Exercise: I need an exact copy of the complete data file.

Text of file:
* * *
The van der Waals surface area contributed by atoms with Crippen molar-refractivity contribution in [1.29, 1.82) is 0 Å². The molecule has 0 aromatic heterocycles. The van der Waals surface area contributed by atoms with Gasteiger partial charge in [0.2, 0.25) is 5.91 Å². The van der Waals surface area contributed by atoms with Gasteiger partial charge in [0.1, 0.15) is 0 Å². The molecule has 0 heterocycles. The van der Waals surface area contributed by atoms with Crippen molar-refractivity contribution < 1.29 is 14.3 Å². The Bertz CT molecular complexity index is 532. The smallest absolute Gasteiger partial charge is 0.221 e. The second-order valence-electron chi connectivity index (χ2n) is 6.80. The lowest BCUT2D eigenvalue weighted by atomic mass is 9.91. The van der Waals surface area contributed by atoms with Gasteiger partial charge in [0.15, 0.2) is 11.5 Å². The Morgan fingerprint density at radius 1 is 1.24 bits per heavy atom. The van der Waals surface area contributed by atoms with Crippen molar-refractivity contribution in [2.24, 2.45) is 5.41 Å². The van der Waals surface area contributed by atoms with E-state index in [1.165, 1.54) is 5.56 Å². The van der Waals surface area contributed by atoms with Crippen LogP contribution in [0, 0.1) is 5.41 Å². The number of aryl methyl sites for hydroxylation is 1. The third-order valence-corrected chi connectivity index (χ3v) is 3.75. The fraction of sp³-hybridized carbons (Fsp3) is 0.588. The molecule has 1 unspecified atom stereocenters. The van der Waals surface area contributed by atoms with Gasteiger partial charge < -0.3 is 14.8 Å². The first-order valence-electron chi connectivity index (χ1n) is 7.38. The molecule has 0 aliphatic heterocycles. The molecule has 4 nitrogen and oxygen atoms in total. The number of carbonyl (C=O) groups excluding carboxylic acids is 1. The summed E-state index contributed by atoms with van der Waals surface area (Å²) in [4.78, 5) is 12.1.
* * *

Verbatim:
The van der Waals surface area contributed by atoms with Crippen molar-refractivity contribution in [1.29, 1.82) is 0 Å². The molecule has 0 aromatic heterocycles. The van der Waals surface area contributed by atoms with Gasteiger partial charge in [0.2, 0.25) is 5.91 Å². The van der Waals surface area contributed by atoms with Gasteiger partial charge in [0.1, 0.15) is 0 Å². The molecule has 0 heterocycles. The van der Waals surface area contributed by atoms with Crippen molar-refractivity contribution < 1.29 is 14.3 Å². The Bertz CT molecular complexity index is 532. The smallest absolute Gasteiger partial charge is 0.221 e. The second-order valence-electron chi connectivity index (χ2n) is 6.80. The lowest BCUT2D eigenvalue weighted by atomic mass is 9.91. The van der Waals surface area contributed by atoms with Gasteiger partial charge in [0.15, 0.2) is 11.5 Å². The Morgan fingerprint density at radius 1 is 1.24 bits per heavy atom. The van der Waals surface area contributed by atoms with Crippen molar-refractivity contribution in [2.24, 2.45) is 5.41 Å². The van der Waals surface area contributed by atoms with E-state index in [1.165, 1.54) is 5.56 Å². The van der Waals surface area contributed by atoms with Crippen LogP contribution in [0, 0.1) is 5.41 Å². The number of aryl methyl sites for hydroxylation is 1. The third-order valence-corrected chi connectivity index (χ3v) is 3.75. The fraction of sp³-hybridized carbons (Fsp3) is 0.588. The molecule has 1 unspecified atom stereocenters. The van der Waals surface area contributed by atoms with Gasteiger partial charge < -0.3 is 14.8 Å². The first-order valence-electron chi connectivity index (χ1n) is 7.38. The molecule has 0 aliphatic heterocycles. The molecule has 4 nitrogen and oxygen atoms in total. The number of carbonyl (C=O) groups excluding carboxylic acids is 1. The summed E-state index contributed by atoms with van der Waals surface area (Å²) in [4.78, 5) is 12.1.